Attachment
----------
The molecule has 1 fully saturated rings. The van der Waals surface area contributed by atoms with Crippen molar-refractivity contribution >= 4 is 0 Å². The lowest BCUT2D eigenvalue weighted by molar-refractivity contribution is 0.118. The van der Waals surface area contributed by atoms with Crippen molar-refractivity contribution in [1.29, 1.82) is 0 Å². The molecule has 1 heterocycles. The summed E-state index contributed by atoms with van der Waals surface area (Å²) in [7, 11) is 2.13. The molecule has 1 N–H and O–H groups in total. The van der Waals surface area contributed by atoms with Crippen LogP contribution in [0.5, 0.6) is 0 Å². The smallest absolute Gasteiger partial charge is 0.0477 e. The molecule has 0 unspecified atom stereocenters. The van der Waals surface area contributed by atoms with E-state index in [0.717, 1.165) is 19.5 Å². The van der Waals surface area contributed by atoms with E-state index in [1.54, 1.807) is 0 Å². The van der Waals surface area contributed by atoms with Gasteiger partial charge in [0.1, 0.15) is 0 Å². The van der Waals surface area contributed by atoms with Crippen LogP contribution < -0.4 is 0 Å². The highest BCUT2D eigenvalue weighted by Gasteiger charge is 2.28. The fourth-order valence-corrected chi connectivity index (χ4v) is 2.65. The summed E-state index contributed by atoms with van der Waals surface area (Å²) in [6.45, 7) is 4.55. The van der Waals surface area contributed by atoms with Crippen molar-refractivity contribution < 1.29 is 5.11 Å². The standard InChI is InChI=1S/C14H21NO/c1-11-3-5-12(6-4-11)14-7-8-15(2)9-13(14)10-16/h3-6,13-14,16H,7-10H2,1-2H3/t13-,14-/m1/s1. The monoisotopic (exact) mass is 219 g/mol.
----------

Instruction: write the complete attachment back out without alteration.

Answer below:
The molecule has 1 fully saturated rings. The van der Waals surface area contributed by atoms with Crippen molar-refractivity contribution >= 4 is 0 Å². The lowest BCUT2D eigenvalue weighted by molar-refractivity contribution is 0.118. The van der Waals surface area contributed by atoms with Crippen molar-refractivity contribution in [1.29, 1.82) is 0 Å². The molecule has 1 heterocycles. The summed E-state index contributed by atoms with van der Waals surface area (Å²) in [7, 11) is 2.13. The molecule has 1 N–H and O–H groups in total. The van der Waals surface area contributed by atoms with Crippen LogP contribution in [0.5, 0.6) is 0 Å². The smallest absolute Gasteiger partial charge is 0.0477 e. The molecule has 0 unspecified atom stereocenters. The van der Waals surface area contributed by atoms with E-state index in [0.717, 1.165) is 19.5 Å². The van der Waals surface area contributed by atoms with E-state index in [1.54, 1.807) is 0 Å². The van der Waals surface area contributed by atoms with Gasteiger partial charge in [0.1, 0.15) is 0 Å². The van der Waals surface area contributed by atoms with Crippen LogP contribution < -0.4 is 0 Å². The highest BCUT2D eigenvalue weighted by Gasteiger charge is 2.28. The fourth-order valence-corrected chi connectivity index (χ4v) is 2.65. The summed E-state index contributed by atoms with van der Waals surface area (Å²) in [6.45, 7) is 4.55. The van der Waals surface area contributed by atoms with Crippen molar-refractivity contribution < 1.29 is 5.11 Å². The standard InChI is InChI=1S/C14H21NO/c1-11-3-5-12(6-4-11)14-7-8-15(2)9-13(14)10-16/h3-6,13-14,16H,7-10H2,1-2H3/t13-,14-/m1/s1. The monoisotopic (exact) mass is 219 g/mol.